Commentary: Hunter might be prize catch Titans often have lacked

7:33 AM, May 1, 2013   |    comments
Tennessee Volunteers wide receiver Justin Hunter (11) celebrates after scoring a touchdown against the Georgia State Panthers during the second quarter at Neyland Stadium. Credit: Jim Brown-US PRESSWIRE
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Commentary by David Climer, The Tennessean

Prediction: Assuming his left knee is indeed sound and he avoids major injuries, Justin Hunter will become the best wide receiver the Titans have had since the franchise landed on Tennessee turf.

OK, maybe that's not saying much. It's not like the folks in Canton are reserving spots for Titans wideouts. The team's last wide receiver to make the Pro Bowl was Marc Mariani in 2010. And he did it as a kick returner. Before that, it was Derrick Mason - in 2003.

The Titans have had some big-name wide receivers on the roster over the past 16 seasons, but it's just that those players were on their last legs by the time they hit town. Guys such as Randy Moss and Carl Pickens come to mind.

It is the one position where this franchise just can't seem to get it right. Free agent acquisitions Yancey Thigpen and David Givens arrived with pedigrees and promise but failed to make the expected impact for whatever reason. Nate Washington is the exception. Interestingly, Hunter's arrival could make Washington expendable.

All that changed with the drafting of Hunter. He is tall, fast and athletic. He stretches the field and wins most jump balls. In short, he has Kenny Britt's ability without the baggage. In his three years at Tennessee, Hunter was known as a hard worker on the field and a solid citizen off it.

Some see the drafting of Hunter as a wakeup call for Britt. I don't. For one thing, Britt sleeps through wakeup calls. For another, he's entering the final year of his original contract, and the Titans don't seem inclined to sign him to a new deal. With so much invested in Hunter, the Titans appear to be preparing for life after Britt.

In the near term, one intriguing option is to use a three-wideout formation with Britt and Hunter on opposite sides and 2012 first-round pick Kendall Wright in the slot. That might actually force the defense to back a safety out of the box and loosen things up for Chris Johnson.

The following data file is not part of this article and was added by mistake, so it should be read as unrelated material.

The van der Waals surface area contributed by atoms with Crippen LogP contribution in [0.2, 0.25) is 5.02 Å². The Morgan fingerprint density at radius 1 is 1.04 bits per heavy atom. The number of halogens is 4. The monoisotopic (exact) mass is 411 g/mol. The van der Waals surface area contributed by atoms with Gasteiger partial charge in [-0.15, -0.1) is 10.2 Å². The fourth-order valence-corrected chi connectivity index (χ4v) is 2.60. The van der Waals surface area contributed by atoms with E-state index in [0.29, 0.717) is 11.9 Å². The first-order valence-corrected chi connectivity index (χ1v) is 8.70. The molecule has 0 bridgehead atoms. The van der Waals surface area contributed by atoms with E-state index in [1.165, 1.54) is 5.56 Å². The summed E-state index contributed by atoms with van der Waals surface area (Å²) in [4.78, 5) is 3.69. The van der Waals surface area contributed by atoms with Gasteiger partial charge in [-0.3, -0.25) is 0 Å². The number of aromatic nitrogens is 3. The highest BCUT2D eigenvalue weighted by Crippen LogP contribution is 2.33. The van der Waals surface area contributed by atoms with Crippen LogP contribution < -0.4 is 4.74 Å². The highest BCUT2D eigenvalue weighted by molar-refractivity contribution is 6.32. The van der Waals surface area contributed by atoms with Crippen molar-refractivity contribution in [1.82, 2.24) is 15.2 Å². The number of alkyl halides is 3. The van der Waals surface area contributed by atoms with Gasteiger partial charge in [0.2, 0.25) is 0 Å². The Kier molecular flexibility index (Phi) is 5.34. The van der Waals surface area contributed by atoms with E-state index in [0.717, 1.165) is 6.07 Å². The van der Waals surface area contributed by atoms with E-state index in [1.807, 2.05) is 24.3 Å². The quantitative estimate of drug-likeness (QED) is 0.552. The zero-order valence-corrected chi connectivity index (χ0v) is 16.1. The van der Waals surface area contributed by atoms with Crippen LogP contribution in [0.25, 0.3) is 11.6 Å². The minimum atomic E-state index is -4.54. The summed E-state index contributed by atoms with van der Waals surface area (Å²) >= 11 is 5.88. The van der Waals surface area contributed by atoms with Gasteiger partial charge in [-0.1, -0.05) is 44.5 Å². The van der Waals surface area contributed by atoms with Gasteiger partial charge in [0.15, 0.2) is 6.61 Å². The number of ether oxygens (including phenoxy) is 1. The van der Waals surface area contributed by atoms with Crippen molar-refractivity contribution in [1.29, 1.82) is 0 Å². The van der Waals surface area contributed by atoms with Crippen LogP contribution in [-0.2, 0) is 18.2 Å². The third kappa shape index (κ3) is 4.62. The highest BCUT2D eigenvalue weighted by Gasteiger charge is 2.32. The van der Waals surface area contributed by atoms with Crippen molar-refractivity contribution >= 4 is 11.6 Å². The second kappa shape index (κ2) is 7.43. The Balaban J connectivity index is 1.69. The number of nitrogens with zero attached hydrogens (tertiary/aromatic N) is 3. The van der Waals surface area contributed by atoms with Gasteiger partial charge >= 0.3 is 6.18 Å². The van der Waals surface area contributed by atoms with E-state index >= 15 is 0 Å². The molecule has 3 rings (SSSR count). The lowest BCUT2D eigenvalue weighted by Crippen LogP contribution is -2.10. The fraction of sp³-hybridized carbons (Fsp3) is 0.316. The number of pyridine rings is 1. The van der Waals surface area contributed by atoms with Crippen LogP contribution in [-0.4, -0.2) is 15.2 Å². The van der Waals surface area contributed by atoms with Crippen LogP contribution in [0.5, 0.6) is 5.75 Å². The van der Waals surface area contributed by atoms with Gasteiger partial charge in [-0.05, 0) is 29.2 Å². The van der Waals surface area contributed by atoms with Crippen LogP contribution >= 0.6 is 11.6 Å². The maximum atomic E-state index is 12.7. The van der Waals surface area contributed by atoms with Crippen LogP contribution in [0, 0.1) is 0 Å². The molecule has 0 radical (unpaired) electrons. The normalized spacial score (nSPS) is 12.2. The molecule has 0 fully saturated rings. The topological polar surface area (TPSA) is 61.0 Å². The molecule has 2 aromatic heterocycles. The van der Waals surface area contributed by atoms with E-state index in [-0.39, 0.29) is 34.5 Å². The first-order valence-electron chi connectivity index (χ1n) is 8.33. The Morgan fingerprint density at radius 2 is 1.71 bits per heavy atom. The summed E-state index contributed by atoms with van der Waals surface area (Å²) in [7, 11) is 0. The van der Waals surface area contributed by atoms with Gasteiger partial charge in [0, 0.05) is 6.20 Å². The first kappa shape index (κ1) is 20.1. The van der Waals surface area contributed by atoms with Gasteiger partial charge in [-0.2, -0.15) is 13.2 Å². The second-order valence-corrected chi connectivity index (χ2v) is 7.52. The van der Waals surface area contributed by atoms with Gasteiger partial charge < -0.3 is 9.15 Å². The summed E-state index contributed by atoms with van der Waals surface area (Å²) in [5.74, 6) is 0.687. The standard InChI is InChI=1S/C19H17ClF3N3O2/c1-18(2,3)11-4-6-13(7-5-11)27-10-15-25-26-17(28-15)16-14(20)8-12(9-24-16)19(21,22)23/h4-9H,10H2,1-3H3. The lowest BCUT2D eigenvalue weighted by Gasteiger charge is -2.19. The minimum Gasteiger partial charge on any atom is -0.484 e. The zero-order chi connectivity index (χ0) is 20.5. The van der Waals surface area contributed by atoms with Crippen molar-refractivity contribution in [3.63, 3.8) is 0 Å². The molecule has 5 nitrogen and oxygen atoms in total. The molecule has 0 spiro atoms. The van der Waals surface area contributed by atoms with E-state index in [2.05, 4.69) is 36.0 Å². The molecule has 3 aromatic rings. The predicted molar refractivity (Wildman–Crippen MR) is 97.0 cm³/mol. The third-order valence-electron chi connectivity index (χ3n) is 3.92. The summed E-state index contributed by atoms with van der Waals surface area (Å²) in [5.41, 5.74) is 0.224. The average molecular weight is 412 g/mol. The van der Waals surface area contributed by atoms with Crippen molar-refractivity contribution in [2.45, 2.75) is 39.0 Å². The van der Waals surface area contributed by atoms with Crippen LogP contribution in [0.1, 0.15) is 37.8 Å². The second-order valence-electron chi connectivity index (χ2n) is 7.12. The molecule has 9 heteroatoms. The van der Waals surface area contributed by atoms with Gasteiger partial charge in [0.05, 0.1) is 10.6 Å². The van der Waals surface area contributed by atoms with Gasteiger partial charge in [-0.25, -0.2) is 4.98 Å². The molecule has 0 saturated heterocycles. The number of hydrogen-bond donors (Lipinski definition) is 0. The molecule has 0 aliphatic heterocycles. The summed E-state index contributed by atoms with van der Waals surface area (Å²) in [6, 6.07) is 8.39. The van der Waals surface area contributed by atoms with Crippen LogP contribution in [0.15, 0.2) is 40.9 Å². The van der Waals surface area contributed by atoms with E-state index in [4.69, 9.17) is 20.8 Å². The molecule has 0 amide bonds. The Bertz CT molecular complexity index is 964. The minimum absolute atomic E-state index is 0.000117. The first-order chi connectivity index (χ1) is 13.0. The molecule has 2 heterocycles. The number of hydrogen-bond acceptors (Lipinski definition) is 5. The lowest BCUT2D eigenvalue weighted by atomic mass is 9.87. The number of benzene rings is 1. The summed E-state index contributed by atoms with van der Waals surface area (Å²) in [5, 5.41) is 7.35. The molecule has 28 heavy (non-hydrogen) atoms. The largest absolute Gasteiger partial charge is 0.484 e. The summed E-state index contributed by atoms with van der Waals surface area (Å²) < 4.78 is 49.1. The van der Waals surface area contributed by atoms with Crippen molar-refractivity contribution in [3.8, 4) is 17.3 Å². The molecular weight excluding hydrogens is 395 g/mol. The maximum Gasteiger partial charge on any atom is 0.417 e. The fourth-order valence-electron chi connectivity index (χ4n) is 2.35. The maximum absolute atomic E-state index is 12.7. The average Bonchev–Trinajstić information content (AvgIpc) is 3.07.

While some fixate on the knee injury Hunter incurred in the third game of his sophomore season at UT, it should be noted that he came back to play all 12 games in 2012. And he didn't disappear against tough competition, as witnessed by a combined 20 catches for 284 yards against Florida, Georgia, Alabama and South Carolina.

By comparison, fellow Vols wideout Cordarrelle Patterson, who was drafted five slots ahead of Hunter last week, totaled 14 catches for 157 yards against those four opponents.

Granted, there's no question Hunter protected his knee last season. He was not as effective in traffic. He did not go over the middle with the same conviction. He was still a very good player but not the game-changer he had been before the injury.

Now, though, he believes all is well.

"I'm 100 percent and ready to work," he said.

He has work to do in the weight room. At UT, teammates called him "Bones" in reference to his lanky frame. At the NFL Combine, he measured 6-foot-4 and 196 pounds. His agent said he had gained 16 pounds since his last college game.

By Titans standards, the maneuvering to get into position to draft Hunter was extreme. In order to move up six spots in the second round, GM Ruston Webster had to give up the team's original second-round pick (No. 40 overall), a seventh-rounder (No. 216) and a third-round pick in next year's draft.

Normally, it's next to impossible to pry a draft pick from Webster's hands. He believes - correctly - that every pick is valuable. But that's how much the Titans coveted Hunter.

"With him sitting there, we just thought it was a great opportunity for us to get a really talented young receiver with a lot of upside," Webster said.

It was the right move.

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